Rodriguez v. RCO Reforesting, Inc. et al.

Filing 31

ORDER signed by Senior Judge William B. Shubb on 6/16/2017 re 26 Plaintiffs' Motion to Conditionally Certify Class: IT IS ORDERED that plaintiffs' Motion for conditional certification of this action as an FLSA collective action and issu ance of notice to class members (Docket No. 26) be, and the same hereby is, DENIED WITHOUT PREJUDICE. Plaintiffs shall have fourteen days from the date this Order is signed to file an amended motion for conditional certification and facilitated notice. (Kirksey Smith, K)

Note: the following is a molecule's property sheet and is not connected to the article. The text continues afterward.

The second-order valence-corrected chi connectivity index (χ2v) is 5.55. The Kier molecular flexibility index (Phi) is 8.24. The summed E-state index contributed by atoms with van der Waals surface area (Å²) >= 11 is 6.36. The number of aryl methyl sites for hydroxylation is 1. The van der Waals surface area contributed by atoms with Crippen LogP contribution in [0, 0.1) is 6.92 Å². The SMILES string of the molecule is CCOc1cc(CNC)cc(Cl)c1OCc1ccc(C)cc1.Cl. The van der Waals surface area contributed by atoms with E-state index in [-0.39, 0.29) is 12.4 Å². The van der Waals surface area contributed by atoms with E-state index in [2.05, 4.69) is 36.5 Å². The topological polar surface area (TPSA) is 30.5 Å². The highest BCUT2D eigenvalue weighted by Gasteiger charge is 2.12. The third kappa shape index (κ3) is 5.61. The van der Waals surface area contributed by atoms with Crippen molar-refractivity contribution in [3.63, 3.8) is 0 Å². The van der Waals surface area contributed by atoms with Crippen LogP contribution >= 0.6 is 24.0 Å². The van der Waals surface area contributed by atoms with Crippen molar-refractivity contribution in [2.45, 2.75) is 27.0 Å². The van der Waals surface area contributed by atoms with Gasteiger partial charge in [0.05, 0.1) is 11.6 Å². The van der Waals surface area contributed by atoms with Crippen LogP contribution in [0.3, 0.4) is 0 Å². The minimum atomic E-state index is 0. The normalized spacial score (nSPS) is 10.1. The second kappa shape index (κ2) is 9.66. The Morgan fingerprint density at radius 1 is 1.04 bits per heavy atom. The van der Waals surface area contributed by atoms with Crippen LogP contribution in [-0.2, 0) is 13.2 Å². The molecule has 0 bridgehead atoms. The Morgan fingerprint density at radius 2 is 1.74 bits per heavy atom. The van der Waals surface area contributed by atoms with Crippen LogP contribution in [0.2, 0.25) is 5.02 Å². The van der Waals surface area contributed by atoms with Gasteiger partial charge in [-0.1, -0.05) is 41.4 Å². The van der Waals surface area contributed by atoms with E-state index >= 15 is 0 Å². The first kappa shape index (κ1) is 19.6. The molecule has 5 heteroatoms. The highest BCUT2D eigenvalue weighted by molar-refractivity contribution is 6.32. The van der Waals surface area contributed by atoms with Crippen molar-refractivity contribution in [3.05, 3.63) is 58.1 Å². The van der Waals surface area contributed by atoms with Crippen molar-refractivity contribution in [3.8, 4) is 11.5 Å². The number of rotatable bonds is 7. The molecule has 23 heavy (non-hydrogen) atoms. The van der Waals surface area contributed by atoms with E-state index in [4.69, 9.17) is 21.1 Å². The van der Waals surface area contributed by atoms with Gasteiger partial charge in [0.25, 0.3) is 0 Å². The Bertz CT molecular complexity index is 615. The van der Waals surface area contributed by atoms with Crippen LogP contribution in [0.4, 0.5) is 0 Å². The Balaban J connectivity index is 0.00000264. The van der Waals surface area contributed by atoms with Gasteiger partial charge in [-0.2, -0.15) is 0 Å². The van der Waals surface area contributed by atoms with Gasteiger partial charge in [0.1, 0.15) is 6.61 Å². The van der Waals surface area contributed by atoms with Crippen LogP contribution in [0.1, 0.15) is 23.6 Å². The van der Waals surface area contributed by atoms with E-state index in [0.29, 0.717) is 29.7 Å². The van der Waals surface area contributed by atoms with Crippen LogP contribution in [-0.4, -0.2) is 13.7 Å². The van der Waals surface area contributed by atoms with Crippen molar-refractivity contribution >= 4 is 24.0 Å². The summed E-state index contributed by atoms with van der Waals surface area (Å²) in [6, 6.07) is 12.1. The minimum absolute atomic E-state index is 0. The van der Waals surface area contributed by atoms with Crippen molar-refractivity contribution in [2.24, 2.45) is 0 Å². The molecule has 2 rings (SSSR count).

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1 2 3 4 5 6 7 8 UNITED STATES DISTRICT COURT 9 EASTERN DISTRICT OF CALIFORNIA 10 ----oo0oo---- 11 12 13 JESUS SILVA RODRIGUEZ and RIGOBERTO ZEPEDA LOA, 16 17 ORDER RE: MOTION FOR CONDITIONAL CERTIFICATION AND FACILITATED NOTICE PURSUANT TO 29 U.S.C. § 216(b) Plaintiffs, 14 15 CIV. NO. 2:16-2523 WBS CMK v. RCO REFORESTING, INC. and ROBERTO OCHOA, Defendants. 18 19 ----oo0oo---- 20 21 Plaintiffs Jesus Rodriguez and Rigoberto Loa brought 22 this action against defendants RCO Reforesting, Inc. (“RCO”) and 23 Roberto Ochoa, asserting various wage and hour and employment law 24 claims under federal and California law. 25 (“FAC”) (Docket No. 24).) 26 plaintiffs’ Motion to conditionally certify this action as an 27 FLSA collective action and issue notice to similarly situated 28 individuals under 29 U.S.C. § 216(b). (First Am. Compl. Presently before the court is 1 (Pls.’ Mot. (Docket No. 1 28).) Defendants employed plaintiffs as temporary forestry 2 3 workers pursuant to the H-2B visa program. 4 3 (“Rodriguez Decl.”) ¶ 2; id., Ex. 4 (“Loa Decl.”) ¶ 2.) 5 Plaintiffs allege that defendants had a policy of not paying 6 plaintiffs for overtime work and not reimbursing plaintiffs for 7 their travel and visa costs, as required by the H-2B visa 8 program. 9 reimburse travel and visa costs reduced plaintiffs’ first week (FAC ¶¶ 1, 23-26.) (Docket No. 26-1, Ex. Defendants’ alleged failure to 10 pay to below minimum wage. (Id. ¶¶ 49-52.) 11 according to plaintiffs, are in violation of sections 206 and 207 12 of the FLSA. 13 conditionally certify this action as an FLSA collective action 14 and issue notice to current and former employees who were subject 15 to the above-described practices. (See id. at 10-12.) These practices, Plaintiffs seek to Employees may bring suits for violations of the FLSA on 16 17 their own behalf and on behalf of “other employees similarly 18 situated.” 19 term “similarly situated,” and neither the Supreme Court nor the 20 Ninth Circuit has offered further clarification. 21 Citicorp Credit Servs., Civ. No. 1:12-62 BLW, 2013 WL 4648546, at 22 *2 (D. Idaho Aug. 29, 2013). 23 indicated that a proper collective action encourages judicial 24 efficiency by addressing in a single proceeding claims of 25 multiple plaintiffs who share ‘common issues of law and fact 26 arising from the same alleged [prohibited] activity.’” 27 (quoting Hoffmann–La Roche, Inc. v. Sperling, 493 U.S. 165, 170 28 (1989)). 29 U.S.C. § 216(b). The FLSA does not define the Brown v. However, the Supreme Court “has 2 Id. District courts in the Ninth Circuit typically follow a 1 2 two-step process for FLSA actions. Id.; see also Velasquez v. 3 HSBC Fin. Corp., 266 F.R.D. 424, 427 (N.D. Cal. 2010) (listing 4 cases). 5 conditionally certify the proposed class and send notice of the 6 action based on the submitted pleadings and affidavits. 7 v. Pac. Gas & Elec. Co., 266 F.R.D. 468, 471 (E.D. Cal. 2010). 8 After discovery and when the case is ready for trial, the court 9 then engages in a more searching review of whether the plaintiffs The district court first determines whether to Murillo 10 are similarly situated, often triggered by a motion to decertify 11 by the defendant. Id.; Velasquez, 266 F.R.D. at 427. Given the lack of discovery and limited evidence 12 13 available, courts apply a lenient standard to the first-step 14 determination, which usually results in conditional class 15 certification. 16 462, 467 (N.D. Cal. 2004). 17 plaintiffs make substantial allegations that the putative class 18 members were subject to a single illegal policy, plan or 19 decision.” 20 must supply “some modest evidentiary showing” beyond his or her 21 own conclusory allegations, and the court need not rely on 22 representations that indicate a lack of personal knowledge 23 regarding alleged employer practices. 24 *1-3. 25 Leuthold v. Destination Am., Inc., 224 F.R.D. This step “requires only that Murillo, 266 F.R.D. at 471. However, a plaintiff Brown, 2013 WL 4648546, at Here, plaintiffs seek to conditionally certify an FLSA 26 class defined as “[a]ll non-exempt workers employed by Defendants 27 at any time between May 5, 2014 through the present, either under 28 the terms of an H-2B job order or who were engaged in 3 1 corresponding employment.” (Pls.’ Proposed Order (Docket No. 26- 2 2.) 3 and copies of defendants’ H-2B applications for temporary 4 employment for 2013 through 2016, which defines the scope of the 5 H-2B visa workers’ job duties.1 In support of their request, plaintiffs submit affidavits (See Docket No. 26-1, Ex. 2.) Both plaintiffs attest that they were “not paid 6 7 overtime for the hours [they] worked more than eight hours a day” 8 and were “not paid more than 40 hours per week regardless of how 9 many hours [they] actually worked.” (Rodriguez Decl. ¶ 15; see 10 Loa Decl. ¶ 12.) They also allegedly were not reimbursed for 11 their visa costs or travel costs from Mexico to the company 12 office in Yreka, (Rodriguez Decl. ¶¶ 7-8; Loa Decl. ¶¶ 5-7), 13 which resulted in earning below minimum wage during their first 14 work week, (FAC ¶ 52). 15 was “not paid for the time [he] spent traveling from [his] 16 lodging to the work site and back to [his] lodging,” which was 17 upwards of three hours each way, further reducing his wages. 18 (Rodriguez Decl. ¶¶ 12, 15.) 19 fellow employees were subjected to the same conditions because 20 they witnessed such conduct and discussed these issues with their 21 fellow employees. Rodriguez additionally declares that he Both employees were aware that some (Id. ¶¶ 8, 15; Loa Decl. ¶¶ 5, 7, 12.) Plaintiffs’ proposed class is overly broad because 22 23 there are not “substantial allegations that the putative class 24 members were subject to a single illegal policy, plan or 25 decision.” 26 limited to those individuals who have FLSA claims. 27 28 1 See Murillo, 266 F.R.D. at 471. The class must be See id. Defendants requested H-2B visas for 85 workers in 2013, 101 workers in 2014, 80 workers in 2015, and 67 workers in 2016. 4 1 (conditionally certifying a class where “defendant engaged in a 2 uniform policy toward all class members”). 3 v. Inter-Con Security Systems, Inc., 242 F.R.D. 530, 536 (N.D. 4 Cal. 2007), the court conditionally certified a class of all 5 current and former security officers who worked for defendants 6 between certain dates because the allegations and affidavits 7 indicated that no security officers were ever paid overtime 8 wages. 9 certifying a class of all tour directors and managers working for For example, in Adams See also Leuthold, 224 F.R.D. at 468-69 (conditionally 10 defendant because there was evidence that defendants never paid 11 overtime). Here, plaintiffs do not allege that defendants had a 12 13 policy of never reimbursing travel costs and never paying 14 overtime. Plaintiffs’ counsel affirmed this position at oral 15 argument. Yet plaintiffs’ proposed class includes all H-2B 16 workers and all workers in corresponding employment, which 17 implies defendants never reimbursed costs or paid overtime. 18 other words, the class includes workers who have no FLSA claim. 19 This deficiency defeats plaintiffs’ Motion. 20 In Plaintiffs must limit their proposed class to 21 individuals who were subjected to defendants’ alleged FLSA wage 22 violations. 23 proposed class to non-exempt workers employed by defendants at 24 any time between May 5, 2014 through the present, either under 25 the terms of an H-2B job order or who were engaged in 26 corresponding employment who either were not paid for overtime or 27 were not reimbursed for their travel and visa costs such that 28 they made less than minimum wage. At the very least, plaintiffs must narrow their 5 Plaintiffs have not met the required showing for 1 2 conditional certification. While their allegations and 3 affidavits may suffice to conditionally certify some narrower 4 class, the allegations do not justify conditionally certifying a 5 class composed of all non-exempt H-2B visa workers and those in 6 corresponding employment, regardless of whether they were 7 subjected to FLSA violations. 8 the request to certify a different class than the one requested. It is not for the court to rewrite Having found that conditional certification of 9 10 plaintiffs’ proposed class is not proper, the court need not 11 address plaintiffs’ proposed notice and notice plan. 12 v. PricewaterhouseCoopers, LLP, 263 F.R.D. 623, 628 (E.D. Cal. 13 2009) (Karlton, J.) (“If the court finds initial certification 14 appropriate, it may order notice to be delivered to potential 15 plaintiffs.” (citing Hoffmann-La Roche, 493 U.S. at 172)). See Kress IT IS THEREFORE ORDERED that plaintiffs’ Motion for 16 17 conditional certification of this action as an FLSA collective 18 action and issuance of notice to class members (Docket No. 26) 19 be, and the same hereby is, DENIED WITHOUT PREJUDICE. Plaintiffs shall have fourteen days from the date this 20 21 Order is signed to file an amended motion for conditional 22 certification and facilitated notice. 23 Dated: June 16, 2017 24 25 26 27 28 6